NHS Digital may trial pharmacy access to patient records using a tablet this year
Exclusive: NHS Digital pilot that gives paramedics access to the summary care record on iPads may be extended to pharmacists later in 2019.
Pharmacists could soon access summary care records (SCR) using an Apple iPad rather than a smartcard, under a new NHS Digital pilot.
The scheme, which began on 17 April 2019, allows some London Ambulance Service clinicians, including paramedics, to access a patient’s SCR without a smartcard or an N3 network connection — a secure data network that connects health and care organisations.
The smartcard — a physical card issued by the NHS — is currently used by pharmacists along with a passcode to access the NHS Spine and national or local health record systems.
NHS Digital confirmed to The Pharmaceutical Journal on 23 April 2019 that it is “looking at” extending the pilot to include pharmacists “this year” but added that concrete plans have yet to be formed.
In a statement published on 17 April 2019, NHS Digital said that the initial 16-week pilot in Camden, north London, will give 60 clinicians, including paramedics, working for the Camden Ambulance Station access to SCR data through the new NHS Identity platform.
The platform, which has been in development since January 2018, will provide users with a securely authenticated “digital identity” that can be used to log in over the internet to the NHS Spine, through which the SCR is accessed.
SCR data include information on patients’ long-term conditions; significant medical history; ongoing prescriptions; known allergies; and any other specific needs.
Following the pilot, NHS Digital added that iPad access to the SCR will be rolled out to all frontline London Ambulance Service clinicians, while “project teams are also looking to pilot with different care settings”, including pharmacy.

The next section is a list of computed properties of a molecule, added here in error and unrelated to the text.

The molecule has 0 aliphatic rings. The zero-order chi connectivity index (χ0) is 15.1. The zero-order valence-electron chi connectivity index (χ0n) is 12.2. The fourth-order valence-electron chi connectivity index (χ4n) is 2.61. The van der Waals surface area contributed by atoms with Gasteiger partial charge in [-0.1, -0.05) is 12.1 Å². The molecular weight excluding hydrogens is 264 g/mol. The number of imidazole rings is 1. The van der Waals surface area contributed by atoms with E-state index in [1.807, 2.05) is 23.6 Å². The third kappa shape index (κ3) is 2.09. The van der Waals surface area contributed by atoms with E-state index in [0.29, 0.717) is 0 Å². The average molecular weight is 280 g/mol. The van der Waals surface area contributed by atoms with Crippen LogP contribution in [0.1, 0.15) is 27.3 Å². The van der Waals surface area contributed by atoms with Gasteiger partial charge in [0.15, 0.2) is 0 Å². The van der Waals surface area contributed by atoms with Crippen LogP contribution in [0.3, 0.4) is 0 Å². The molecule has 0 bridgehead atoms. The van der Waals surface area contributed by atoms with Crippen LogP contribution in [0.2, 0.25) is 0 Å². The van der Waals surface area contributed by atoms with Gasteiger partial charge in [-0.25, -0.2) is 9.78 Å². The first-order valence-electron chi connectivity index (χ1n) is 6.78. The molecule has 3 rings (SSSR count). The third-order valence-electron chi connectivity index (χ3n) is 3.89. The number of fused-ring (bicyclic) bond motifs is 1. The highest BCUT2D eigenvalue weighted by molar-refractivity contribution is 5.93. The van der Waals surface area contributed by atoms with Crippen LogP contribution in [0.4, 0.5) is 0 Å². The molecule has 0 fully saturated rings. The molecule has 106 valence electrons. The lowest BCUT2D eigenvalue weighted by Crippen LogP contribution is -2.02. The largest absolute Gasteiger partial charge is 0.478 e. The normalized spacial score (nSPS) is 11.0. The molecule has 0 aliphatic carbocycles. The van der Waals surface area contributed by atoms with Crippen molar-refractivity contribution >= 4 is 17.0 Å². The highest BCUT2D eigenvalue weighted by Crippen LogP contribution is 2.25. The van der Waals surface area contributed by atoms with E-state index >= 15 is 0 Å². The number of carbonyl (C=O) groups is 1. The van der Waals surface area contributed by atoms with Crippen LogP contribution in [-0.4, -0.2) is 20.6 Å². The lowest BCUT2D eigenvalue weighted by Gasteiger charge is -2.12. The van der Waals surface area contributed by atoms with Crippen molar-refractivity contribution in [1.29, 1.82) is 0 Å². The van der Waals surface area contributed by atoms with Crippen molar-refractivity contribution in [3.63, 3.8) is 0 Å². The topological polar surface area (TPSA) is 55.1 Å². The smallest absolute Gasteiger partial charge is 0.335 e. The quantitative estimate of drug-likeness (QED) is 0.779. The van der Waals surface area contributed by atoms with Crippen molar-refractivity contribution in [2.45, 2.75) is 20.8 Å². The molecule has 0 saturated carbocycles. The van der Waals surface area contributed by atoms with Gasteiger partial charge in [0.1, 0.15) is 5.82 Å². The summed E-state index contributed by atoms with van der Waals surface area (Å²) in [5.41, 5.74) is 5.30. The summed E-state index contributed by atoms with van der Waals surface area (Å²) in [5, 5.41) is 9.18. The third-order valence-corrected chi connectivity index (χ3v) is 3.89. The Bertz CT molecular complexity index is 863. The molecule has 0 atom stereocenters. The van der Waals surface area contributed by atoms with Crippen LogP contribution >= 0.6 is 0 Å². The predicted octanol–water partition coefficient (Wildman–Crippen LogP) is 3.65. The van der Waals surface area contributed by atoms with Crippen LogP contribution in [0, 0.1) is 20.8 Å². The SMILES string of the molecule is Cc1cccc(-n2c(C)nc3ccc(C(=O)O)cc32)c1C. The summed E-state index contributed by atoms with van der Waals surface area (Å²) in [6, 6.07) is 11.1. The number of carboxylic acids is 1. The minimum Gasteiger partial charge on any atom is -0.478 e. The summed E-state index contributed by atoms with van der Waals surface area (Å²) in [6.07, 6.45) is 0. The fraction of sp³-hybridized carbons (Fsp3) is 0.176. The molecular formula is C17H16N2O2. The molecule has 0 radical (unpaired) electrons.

The pilot has been launched after NHS Digital data analysed by The Pharmaceutical Journal in October 2018 revealed that more than 85% of community pharmacies did not access the SCR at all over a typical week owing to a lack of time and not enough information on the records.
Sandra Gidley, chair of the Royal Pharmaceutical Society’s English Pharmacy Board, said the use of iPads to access the SCR “is definitely worth trialling”.
“Computers in pharmacies undergo heavy use and a dedicated iPad would potentially mean that the system is quicker and easier to access,” she said. “However, there still needs to be some sort of secure log in system to preserve patient confidentiality, but I am sure such issues are being considered.
“It would also mean that pharmacists could more easily provide domiciliary services which could be of great benefit to housebound patients.”
Mike Walker, programme lead at NHS Digital who is responsible for overseeing the development of NHS Identity and the mobile SCR application, said: “This mobile solution has been implemented very quickly in a real-world environment, providing meaningful insight that will inform future direction.
“We hope to see that this brings real benefits to the working day of medics, A&E staff and, most importantly, to patients.”
Access to the SCR will also be extended to Android and Windows devices after the pilot.
Citation: The Pharmaceutical Journal DOI: 10.1211/PJ.2019.20206464
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